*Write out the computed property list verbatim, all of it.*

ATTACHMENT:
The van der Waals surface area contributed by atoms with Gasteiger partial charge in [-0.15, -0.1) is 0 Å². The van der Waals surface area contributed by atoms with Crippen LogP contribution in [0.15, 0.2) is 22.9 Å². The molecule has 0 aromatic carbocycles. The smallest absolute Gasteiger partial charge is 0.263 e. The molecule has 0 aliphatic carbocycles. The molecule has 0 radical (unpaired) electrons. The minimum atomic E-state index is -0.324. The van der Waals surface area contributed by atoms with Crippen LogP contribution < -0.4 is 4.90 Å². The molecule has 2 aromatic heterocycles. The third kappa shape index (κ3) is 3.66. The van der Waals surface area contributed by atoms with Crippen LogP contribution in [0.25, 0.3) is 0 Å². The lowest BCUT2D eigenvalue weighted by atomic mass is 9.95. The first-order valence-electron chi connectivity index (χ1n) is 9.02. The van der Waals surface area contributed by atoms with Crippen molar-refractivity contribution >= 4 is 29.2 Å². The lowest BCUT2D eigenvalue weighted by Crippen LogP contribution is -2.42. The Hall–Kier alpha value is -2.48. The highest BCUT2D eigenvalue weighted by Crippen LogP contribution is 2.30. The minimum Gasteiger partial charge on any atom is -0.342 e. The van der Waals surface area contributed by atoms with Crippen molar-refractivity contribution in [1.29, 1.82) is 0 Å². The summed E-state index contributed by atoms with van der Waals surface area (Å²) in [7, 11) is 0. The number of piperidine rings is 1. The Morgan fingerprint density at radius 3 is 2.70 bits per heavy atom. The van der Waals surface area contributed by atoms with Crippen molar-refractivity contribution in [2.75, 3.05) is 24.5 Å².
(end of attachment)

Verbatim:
The van der Waals surface area contributed by atoms with Gasteiger partial charge in [-0.15, -0.1) is 0 Å². The van der Waals surface area contributed by atoms with Crippen LogP contribution in [0.15, 0.2) is 22.9 Å². The molecule has 0 aromatic carbocycles. The smallest absolute Gasteiger partial charge is 0.263 e. The molecule has 0 aliphatic carbocycles. The molecule has 0 radical (unpaired) electrons. The minimum atomic E-state index is -0.324. The van der Waals surface area contributed by atoms with Crippen LogP contribution < -0.4 is 4.90 Å². The molecule has 2 aromatic heterocycles. The third kappa shape index (κ3) is 3.66. The van der Waals surface area contributed by atoms with Crippen LogP contribution in [0.25, 0.3) is 0 Å². The lowest BCUT2D eigenvalue weighted by atomic mass is 9.95. The first-order valence-electron chi connectivity index (χ1n) is 9.02. The van der Waals surface area contributed by atoms with Crippen molar-refractivity contribution >= 4 is 29.2 Å². The lowest BCUT2D eigenvalue weighted by Crippen LogP contribution is -2.42. The Hall–Kier alpha value is -2.48. The highest BCUT2D eigenvalue weighted by Crippen LogP contribution is 2.30. The minimum Gasteiger partial charge on any atom is -0.342 e. The van der Waals surface area contributed by atoms with Crippen molar-refractivity contribution in [1.29, 1.82) is 0 Å². The summed E-state index contributed by atoms with van der Waals surface area (Å²) in [7, 11) is 0. The number of piperidine rings is 1. The Morgan fingerprint density at radius 3 is 2.70 bits per heavy atom. The van der Waals surface area contributed by atoms with Crippen molar-refractivity contribution in [2.75, 3.05) is 24.5 Å².